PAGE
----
Please enjoy your roundup of TED-related news:
This one’s for the boys. Mark Ronson takes a break from making music to have some fun in Charli XCX’s video for “Boys.” You’ll find him (suavely) combing his hair, amid scenes of other male celebs, such as Wiz Khalifa, Riz Ahmed and Joe Jonas having a pillow fight or cuddling with puppies, in a video intended to “flip the male gaze on its head.” (Watch Ronson’s TED Talk)
To tweet, or not to tweet? Twitter and Facebook allow writers to promote their work and engage readers—but is it a force for good or for evil? In a conversation with LitHub, TED speakers Roxane Gay and Adam Grant, along with Alexander Chee and and Celeste Ng, discuss how they harness social media without letting it get the best of them. Grant was dragged into the online conversation “kicking and screaming,” but now believes that “it can be a source of energy and a real boon for your career.” Gay loves how Twitter keeps her up to date with new books; she sees more benefits than drawbacks for writers and publishers, and thinks “social media only sucks the life out of you if you allow it.” (Watch Grant’s TED Talk and Gay’s TED Talk)
The race for our attention. When our attention is currency, tech companies work hard to get us to watch that next video, keep the Snap streak going or click on that personalized ad. Tristan Harris warns that while engineers are getting better and better at this, we’re just getting more and more sucked in without even meaning to. Fortunately, Harris shares some advice on how to protect our minds as well as his vision for a more constructive tech future in a Q&A with Wired that builds on his new TED Talk. (Watch Harris’ TED Talk)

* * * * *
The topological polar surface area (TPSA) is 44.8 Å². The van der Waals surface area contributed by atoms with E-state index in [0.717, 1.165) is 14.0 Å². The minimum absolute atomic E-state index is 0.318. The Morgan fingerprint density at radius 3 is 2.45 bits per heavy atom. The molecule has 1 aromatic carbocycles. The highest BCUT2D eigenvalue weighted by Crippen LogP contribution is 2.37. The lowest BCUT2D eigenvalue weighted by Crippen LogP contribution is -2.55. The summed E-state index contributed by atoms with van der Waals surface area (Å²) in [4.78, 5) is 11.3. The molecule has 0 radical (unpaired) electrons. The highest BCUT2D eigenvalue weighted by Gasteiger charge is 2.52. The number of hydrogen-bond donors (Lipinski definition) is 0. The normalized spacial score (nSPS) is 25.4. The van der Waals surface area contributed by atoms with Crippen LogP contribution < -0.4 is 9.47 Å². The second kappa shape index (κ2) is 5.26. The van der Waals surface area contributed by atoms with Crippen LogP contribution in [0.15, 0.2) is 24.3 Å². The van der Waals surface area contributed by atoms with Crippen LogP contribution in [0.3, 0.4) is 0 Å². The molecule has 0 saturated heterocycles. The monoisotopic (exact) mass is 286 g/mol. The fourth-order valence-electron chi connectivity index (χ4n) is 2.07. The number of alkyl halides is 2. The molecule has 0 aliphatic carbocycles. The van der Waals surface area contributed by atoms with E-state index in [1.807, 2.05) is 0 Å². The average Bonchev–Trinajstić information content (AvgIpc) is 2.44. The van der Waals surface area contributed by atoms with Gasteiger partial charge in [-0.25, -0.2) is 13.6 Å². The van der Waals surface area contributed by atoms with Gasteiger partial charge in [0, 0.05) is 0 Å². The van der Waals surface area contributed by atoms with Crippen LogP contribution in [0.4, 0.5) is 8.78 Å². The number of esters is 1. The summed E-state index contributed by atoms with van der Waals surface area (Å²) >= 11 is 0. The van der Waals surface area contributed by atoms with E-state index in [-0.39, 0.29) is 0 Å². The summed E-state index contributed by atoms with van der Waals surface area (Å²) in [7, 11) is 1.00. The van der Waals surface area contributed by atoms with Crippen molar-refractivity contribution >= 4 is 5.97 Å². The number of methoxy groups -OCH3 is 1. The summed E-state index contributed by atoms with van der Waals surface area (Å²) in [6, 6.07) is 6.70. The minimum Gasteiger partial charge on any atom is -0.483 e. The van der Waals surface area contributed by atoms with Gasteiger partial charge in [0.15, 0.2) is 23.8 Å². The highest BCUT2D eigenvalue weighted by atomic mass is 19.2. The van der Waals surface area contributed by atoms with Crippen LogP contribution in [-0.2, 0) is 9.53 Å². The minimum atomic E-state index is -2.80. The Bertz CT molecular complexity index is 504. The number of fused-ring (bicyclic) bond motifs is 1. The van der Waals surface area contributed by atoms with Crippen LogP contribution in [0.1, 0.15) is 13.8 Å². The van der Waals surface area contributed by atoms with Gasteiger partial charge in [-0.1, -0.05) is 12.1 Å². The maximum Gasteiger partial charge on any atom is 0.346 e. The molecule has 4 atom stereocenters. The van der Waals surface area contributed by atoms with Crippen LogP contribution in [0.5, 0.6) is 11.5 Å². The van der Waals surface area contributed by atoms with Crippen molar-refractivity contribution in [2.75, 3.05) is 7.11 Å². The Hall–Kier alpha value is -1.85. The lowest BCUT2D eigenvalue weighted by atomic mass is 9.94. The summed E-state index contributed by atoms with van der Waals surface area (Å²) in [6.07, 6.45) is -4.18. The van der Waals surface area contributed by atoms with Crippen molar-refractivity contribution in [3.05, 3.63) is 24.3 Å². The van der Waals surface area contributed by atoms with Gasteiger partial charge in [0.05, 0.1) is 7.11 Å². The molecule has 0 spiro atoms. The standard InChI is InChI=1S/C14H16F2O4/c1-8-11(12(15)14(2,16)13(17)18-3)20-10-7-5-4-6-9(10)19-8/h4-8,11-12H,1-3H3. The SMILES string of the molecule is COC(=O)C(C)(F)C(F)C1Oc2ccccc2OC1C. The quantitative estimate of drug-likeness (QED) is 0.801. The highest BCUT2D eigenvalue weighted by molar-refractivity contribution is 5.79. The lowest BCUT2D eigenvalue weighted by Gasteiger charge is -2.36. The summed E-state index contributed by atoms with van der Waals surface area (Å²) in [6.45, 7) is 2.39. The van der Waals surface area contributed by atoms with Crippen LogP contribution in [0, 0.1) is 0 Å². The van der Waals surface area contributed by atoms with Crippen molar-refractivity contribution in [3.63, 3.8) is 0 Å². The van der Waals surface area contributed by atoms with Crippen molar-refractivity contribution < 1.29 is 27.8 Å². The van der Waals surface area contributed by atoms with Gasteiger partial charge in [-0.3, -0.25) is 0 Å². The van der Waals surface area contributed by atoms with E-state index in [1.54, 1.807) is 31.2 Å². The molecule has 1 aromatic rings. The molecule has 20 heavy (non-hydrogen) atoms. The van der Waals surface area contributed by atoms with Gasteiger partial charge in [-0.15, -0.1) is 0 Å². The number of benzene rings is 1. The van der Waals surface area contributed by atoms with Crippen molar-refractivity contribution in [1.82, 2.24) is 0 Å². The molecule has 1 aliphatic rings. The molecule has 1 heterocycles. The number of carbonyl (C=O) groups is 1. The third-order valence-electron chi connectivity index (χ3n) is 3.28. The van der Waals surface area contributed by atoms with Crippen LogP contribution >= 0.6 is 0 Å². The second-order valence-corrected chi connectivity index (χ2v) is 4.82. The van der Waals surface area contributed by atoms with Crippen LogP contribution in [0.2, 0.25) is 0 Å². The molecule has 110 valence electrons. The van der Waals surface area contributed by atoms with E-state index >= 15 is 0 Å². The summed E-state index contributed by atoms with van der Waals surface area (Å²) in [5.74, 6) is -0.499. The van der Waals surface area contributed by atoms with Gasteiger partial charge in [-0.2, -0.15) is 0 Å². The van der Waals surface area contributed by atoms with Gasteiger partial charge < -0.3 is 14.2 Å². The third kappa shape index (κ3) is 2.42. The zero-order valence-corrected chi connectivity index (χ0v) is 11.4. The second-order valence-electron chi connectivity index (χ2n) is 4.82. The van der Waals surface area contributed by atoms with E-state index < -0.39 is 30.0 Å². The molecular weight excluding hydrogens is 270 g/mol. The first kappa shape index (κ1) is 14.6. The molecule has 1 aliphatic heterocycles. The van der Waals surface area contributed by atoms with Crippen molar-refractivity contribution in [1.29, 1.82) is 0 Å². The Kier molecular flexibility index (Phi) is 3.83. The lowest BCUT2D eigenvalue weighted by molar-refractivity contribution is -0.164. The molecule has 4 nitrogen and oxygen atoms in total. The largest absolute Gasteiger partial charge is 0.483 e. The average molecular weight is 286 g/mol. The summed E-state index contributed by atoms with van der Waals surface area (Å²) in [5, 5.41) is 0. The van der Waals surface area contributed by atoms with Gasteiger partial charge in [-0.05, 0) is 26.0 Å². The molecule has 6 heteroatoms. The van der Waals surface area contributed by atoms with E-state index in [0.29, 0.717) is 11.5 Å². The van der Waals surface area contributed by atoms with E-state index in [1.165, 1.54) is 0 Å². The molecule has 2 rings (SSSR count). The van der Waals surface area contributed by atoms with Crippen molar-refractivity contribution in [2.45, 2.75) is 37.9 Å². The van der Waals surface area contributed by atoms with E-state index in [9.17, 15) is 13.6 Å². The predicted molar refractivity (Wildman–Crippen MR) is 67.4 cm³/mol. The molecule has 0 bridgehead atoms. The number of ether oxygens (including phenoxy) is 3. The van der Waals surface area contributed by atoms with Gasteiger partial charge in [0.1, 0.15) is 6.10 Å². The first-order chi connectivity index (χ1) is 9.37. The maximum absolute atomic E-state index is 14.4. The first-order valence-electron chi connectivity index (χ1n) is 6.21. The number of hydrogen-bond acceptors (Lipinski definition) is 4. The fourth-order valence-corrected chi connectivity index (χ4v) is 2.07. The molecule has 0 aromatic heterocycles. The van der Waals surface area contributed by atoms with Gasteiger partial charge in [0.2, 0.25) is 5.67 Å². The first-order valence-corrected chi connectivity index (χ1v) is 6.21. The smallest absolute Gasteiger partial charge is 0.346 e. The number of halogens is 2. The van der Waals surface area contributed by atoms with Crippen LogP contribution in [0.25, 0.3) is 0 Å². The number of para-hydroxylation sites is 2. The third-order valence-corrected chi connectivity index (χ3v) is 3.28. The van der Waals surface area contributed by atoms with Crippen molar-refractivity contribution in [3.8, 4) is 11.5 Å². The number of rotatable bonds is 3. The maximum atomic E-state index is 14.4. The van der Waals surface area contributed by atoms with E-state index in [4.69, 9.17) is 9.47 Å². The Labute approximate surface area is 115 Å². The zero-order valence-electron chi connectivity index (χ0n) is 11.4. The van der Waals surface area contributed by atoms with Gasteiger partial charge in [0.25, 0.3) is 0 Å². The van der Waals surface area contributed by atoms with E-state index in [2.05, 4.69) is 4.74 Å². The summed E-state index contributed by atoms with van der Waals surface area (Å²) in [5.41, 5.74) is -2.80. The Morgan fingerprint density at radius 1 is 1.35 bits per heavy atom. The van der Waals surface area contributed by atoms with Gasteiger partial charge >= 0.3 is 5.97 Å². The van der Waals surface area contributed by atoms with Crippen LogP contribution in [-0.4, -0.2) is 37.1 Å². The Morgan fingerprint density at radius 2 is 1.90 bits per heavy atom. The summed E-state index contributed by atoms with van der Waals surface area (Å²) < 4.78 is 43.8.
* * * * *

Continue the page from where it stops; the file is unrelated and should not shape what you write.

Medicine that bridges inequality. TED Prize winner Raj Panjabi discusses his plans with the New York Times to increase access to medical care for those living in rural, disconnected parts of Liberia. Motivated by the idea that “medicine could be a way to bridge inequality,” Panjabi’s nonprofit, Last Mile Health, trains locals as community health workers and provides them with medical supplies such as thermometers, smartphones and even malaria test kits. While his charity is focused on his birth country, Liberia, Panjabi believes that this approach to medical care could have a larger scope, even one that extends to rural America. “Why should anyone die from diseases that others don’t?” (Watch Panjabi’s TED Talk)
Art all around us. The subdued whirr of a computer fan, a plastic bag caught in the wind … can these things come alive as art? Shih Chieh Huang believes so, and his new exhibition at the Worcester Art Museum, “Reusable Universes,” shows his belief at work. Using fans to inflate bags with air, he creates cephalopod-looking objects—lit up and moving, suspended in midair—and controls their movements with an app designed for stage lighting. Sometimes he sees the exhibit as a bunch of everyday items. “But sometimes,” he told artnet, “I think that’s a cell, heart, a lung, a sea creature.” (Watch Huang’s TED Talk)
How can we grapple with historic injustices? Bryan Stevenson adds his voice to an anthology of eleven essays that analyze the history of racism in the criminal justice system, and its contemporary effects on the lives of African American men and boys. Each essayist touches on various stages and symptoms of the system, while making policy suggestions for the future. Stevenson’s piece takes the reader to South Africa and Germany, emphasizing the importance of recognizing and confronting historical injustices in order to move forward. Policing the Black Man: Arrest, Prosecution and Imprisonment is edited by Angela J. Davis. (Watch Stevenson’s TED Talk)
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